St. Louis, Besancon Parish in New Haven celebrated its 175-year anniversary Sunday, Aug. 22, three days before the feast of their patron saint.
After St. Louis pastor Father Louis Fowoyo celebrated Mass, the parish observed the occasion with a lunch in their Besancon Hall, which was built in 1948 and rededicated in 2018. The children of the parish marked the anniversary with bubbles and sports at the academy playground.
Father Fowoyo said one of the outstanding aspects of the community at Besancon is its self-giving nature and self-knowledge.
“What I like about the community is the sense of identity,” said Father Fowoyo, “because everyone feels that they belong to the parish. That is the life of the Church.”
“The family should be the domestic church, but a parish also should be like a family.”
Father Michael Louen, pastor from 1908 to 1916, started St. Louis Academy — the parish school. The Sisters of St. Agnes initially managed an older school, St. Joseph, which opened its doors in 1900. The school reopened in 1910 under the guidance of three Sisters of Notre Dame, until a fire of unknown origin destroyed it Jan. 29, 1915.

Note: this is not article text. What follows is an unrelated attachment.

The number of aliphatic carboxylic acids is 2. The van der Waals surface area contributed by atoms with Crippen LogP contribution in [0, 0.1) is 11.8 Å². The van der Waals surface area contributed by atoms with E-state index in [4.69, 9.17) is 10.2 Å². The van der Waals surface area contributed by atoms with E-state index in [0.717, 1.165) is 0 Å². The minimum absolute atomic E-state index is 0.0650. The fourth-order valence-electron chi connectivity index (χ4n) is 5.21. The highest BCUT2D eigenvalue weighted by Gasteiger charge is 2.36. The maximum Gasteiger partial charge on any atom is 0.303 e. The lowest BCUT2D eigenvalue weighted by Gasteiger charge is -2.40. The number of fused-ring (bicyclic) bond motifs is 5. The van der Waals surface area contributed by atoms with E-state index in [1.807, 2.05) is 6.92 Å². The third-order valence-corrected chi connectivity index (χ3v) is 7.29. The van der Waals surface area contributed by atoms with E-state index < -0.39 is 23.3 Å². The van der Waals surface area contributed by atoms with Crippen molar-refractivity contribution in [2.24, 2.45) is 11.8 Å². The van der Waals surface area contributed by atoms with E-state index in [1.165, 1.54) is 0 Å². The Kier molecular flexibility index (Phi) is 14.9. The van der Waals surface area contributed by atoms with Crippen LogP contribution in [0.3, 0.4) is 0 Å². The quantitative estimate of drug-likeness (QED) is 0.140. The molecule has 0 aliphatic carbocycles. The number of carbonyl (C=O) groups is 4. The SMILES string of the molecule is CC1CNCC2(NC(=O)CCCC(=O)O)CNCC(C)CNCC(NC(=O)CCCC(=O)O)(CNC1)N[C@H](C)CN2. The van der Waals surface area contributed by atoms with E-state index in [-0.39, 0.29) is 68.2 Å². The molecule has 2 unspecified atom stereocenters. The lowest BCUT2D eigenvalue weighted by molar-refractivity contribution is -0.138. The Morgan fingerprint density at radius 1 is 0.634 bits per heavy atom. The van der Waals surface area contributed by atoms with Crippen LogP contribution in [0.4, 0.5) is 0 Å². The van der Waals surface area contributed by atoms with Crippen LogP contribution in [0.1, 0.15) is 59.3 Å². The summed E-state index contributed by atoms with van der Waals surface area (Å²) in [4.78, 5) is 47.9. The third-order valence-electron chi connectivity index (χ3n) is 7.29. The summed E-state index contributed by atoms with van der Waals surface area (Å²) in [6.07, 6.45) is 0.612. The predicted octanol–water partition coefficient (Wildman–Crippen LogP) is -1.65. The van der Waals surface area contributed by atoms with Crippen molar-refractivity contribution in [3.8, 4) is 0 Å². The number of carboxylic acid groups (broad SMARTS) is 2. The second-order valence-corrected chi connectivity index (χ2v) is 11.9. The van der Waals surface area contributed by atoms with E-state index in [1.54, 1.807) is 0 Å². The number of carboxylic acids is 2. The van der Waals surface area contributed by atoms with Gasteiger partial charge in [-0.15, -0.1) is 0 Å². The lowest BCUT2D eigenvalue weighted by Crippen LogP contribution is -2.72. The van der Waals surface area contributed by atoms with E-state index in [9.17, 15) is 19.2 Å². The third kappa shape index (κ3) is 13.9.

Father Louen rebuilt, and St. Louis Academy completed a 10,000-square-foot expansion in 2018. It included the addition of five classrooms, six bathrooms, a cafeteria and three meeting rooms.
“What I noticed very uniquely about the school,” Father Fowoyo said, “is that almost all the teachers have their children in this school. And if you have a school where the teachers have their children, they will be committed to that school. Even the principal has three children in the school. And when people are committed to something they will do it well.”
The church was built by French settlers in 1846, while the area was still under the jurisdiction of the Diocese of Vincennes. For a time, the area was also called “New France” by the settlers, before they shortened it to Besancon. The fleur-de-lis, a well-known symbol of the French, can be found in many places within the church building.